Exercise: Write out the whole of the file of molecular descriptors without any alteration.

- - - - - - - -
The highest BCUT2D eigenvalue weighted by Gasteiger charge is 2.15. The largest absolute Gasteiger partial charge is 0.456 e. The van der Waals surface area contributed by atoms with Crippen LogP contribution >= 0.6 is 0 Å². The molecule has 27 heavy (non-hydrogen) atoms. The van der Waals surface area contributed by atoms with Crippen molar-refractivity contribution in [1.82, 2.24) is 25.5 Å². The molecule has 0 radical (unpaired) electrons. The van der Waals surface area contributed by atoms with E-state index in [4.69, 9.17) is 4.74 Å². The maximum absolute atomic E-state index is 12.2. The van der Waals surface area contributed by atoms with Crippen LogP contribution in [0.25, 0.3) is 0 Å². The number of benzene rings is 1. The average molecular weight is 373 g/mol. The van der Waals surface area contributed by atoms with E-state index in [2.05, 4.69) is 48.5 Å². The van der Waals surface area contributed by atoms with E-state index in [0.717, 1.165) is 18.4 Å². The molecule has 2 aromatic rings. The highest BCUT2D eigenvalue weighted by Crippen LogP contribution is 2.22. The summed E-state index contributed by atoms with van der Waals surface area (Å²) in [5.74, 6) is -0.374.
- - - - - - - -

The highest BCUT2D eigenvalue weighted by Gasteiger charge is 2.15. The largest absolute Gasteiger partial charge is 0.456 e. The van der Waals surface area contributed by atoms with Crippen LogP contribution >= 0.6 is 0 Å². The molecule has 27 heavy (non-hydrogen) atoms. The van der Waals surface area contributed by atoms with Crippen molar-refractivity contribution in [1.82, 2.24) is 25.5 Å². The molecule has 0 radical (unpaired) electrons. The van der Waals surface area contributed by atoms with E-state index in [4.69, 9.17) is 4.74 Å². The maximum absolute atomic E-state index is 12.2. The van der Waals surface area contributed by atoms with Crippen LogP contribution in [0.25, 0.3) is 0 Å². The number of benzene rings is 1. The average molecular weight is 373 g/mol. The van der Waals surface area contributed by atoms with E-state index in [2.05, 4.69) is 48.5 Å². The van der Waals surface area contributed by atoms with E-state index in [0.717, 1.165) is 18.4 Å². The molecule has 2 aromatic rings. The highest BCUT2D eigenvalue weighted by Crippen LogP contribution is 2.22. The summed E-state index contributed by atoms with van der Waals surface area (Å²) in [5.74, 6) is -0.374.